The two distinct types of cytoplasm seen with the light microscope in the adipose cell of the leech Glossiphonia complanata have been identified in the electron microscope image of this cell.

One of these, the basophil cytoplasm, contains many well oriented, paired membranes which are much more clearly evident when calcium ions are added to the fixative. The membranes sometimes appear as concentric arrays of lamellae and are thought to represent sections through a phospholipide-containing body. The paired membranes and the concentric lamellae have granules attached to them and resemble in size and structure the membranes of the endoplasmic reticulum encountered in many mammalian cells.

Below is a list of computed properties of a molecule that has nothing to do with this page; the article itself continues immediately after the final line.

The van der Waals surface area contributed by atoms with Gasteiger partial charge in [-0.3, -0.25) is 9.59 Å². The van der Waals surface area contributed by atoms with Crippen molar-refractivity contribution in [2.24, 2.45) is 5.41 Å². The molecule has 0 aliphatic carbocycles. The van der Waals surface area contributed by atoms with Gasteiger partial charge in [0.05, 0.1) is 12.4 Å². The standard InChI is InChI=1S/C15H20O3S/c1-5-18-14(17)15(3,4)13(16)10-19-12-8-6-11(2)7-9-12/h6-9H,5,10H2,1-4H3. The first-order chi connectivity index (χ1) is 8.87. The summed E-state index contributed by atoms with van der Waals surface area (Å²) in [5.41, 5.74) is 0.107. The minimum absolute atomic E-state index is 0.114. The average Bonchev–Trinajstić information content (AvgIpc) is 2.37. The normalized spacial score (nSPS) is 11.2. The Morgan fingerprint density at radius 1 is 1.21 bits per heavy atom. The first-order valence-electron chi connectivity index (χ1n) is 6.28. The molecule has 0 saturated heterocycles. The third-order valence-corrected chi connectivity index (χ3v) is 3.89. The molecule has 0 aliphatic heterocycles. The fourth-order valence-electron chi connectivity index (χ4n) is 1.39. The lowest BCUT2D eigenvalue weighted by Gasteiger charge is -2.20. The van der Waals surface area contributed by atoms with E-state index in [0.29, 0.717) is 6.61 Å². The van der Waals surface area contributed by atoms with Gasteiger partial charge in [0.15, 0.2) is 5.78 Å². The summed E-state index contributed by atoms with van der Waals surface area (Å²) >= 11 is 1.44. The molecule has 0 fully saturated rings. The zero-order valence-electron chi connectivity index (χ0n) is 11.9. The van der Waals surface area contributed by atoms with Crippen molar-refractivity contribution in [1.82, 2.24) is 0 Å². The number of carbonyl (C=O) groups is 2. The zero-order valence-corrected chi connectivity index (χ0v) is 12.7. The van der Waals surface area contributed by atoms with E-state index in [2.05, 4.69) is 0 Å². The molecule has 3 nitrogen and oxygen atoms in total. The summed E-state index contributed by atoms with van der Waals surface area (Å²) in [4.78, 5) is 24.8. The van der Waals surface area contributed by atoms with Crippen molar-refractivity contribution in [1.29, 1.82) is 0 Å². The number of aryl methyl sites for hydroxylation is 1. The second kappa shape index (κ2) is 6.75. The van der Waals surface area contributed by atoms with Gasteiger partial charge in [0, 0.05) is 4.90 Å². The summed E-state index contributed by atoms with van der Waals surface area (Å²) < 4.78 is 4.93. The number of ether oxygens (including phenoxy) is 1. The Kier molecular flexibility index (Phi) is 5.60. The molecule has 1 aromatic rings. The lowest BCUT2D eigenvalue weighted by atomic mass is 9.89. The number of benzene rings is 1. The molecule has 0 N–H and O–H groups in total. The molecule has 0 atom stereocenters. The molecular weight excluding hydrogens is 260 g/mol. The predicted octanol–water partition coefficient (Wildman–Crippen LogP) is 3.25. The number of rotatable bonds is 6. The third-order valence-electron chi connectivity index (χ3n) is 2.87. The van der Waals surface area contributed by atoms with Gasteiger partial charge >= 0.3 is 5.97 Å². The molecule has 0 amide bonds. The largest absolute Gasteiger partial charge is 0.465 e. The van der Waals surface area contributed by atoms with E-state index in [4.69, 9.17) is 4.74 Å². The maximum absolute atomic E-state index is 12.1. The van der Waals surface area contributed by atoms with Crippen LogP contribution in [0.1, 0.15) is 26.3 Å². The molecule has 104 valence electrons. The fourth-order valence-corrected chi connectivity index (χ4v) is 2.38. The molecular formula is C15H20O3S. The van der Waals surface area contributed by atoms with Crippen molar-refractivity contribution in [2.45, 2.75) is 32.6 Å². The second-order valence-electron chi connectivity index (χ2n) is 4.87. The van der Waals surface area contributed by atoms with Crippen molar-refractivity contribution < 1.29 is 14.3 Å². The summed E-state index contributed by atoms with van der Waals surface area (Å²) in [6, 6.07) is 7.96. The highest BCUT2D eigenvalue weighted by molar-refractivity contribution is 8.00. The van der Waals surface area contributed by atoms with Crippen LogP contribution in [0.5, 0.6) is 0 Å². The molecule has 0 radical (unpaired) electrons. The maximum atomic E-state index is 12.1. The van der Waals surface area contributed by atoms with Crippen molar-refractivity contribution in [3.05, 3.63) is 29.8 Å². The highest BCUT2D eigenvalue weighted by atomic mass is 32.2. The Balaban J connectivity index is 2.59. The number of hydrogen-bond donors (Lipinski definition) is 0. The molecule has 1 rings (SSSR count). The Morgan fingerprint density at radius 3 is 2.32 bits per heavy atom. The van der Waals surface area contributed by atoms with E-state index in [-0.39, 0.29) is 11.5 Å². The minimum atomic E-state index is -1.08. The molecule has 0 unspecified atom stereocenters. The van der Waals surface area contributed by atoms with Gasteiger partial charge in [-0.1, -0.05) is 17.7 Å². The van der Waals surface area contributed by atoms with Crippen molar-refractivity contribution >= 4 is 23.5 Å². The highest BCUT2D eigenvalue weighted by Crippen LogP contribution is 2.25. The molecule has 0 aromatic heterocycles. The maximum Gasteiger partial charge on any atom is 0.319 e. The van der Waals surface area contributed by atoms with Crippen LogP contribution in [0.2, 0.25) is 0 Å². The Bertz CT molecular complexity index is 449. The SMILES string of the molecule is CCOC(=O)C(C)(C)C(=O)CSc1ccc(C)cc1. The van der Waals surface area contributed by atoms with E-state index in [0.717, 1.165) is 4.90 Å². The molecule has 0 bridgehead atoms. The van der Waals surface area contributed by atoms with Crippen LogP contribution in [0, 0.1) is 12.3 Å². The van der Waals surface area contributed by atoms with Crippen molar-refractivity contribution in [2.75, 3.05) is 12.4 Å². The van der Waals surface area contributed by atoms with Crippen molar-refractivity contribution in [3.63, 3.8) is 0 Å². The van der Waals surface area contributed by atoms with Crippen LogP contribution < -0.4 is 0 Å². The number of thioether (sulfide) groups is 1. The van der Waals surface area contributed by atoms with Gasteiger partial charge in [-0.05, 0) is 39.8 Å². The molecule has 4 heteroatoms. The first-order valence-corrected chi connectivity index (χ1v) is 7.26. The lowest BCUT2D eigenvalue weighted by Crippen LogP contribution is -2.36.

Small dense cytoplasmic particles are present throughout the cell; they may be ferritin molecules, derived from the breakdown of haemoglobin taken in as food.

On the basis of a previous histochemical study and the present electron microscope investigation, it is suggested that these paired membranes are similar to the organized type of mammalian ER and the results seem to confirm the belief that these membranes are composed of layers of phospholipoprotein together with attached particles of ribonucleoprotein.

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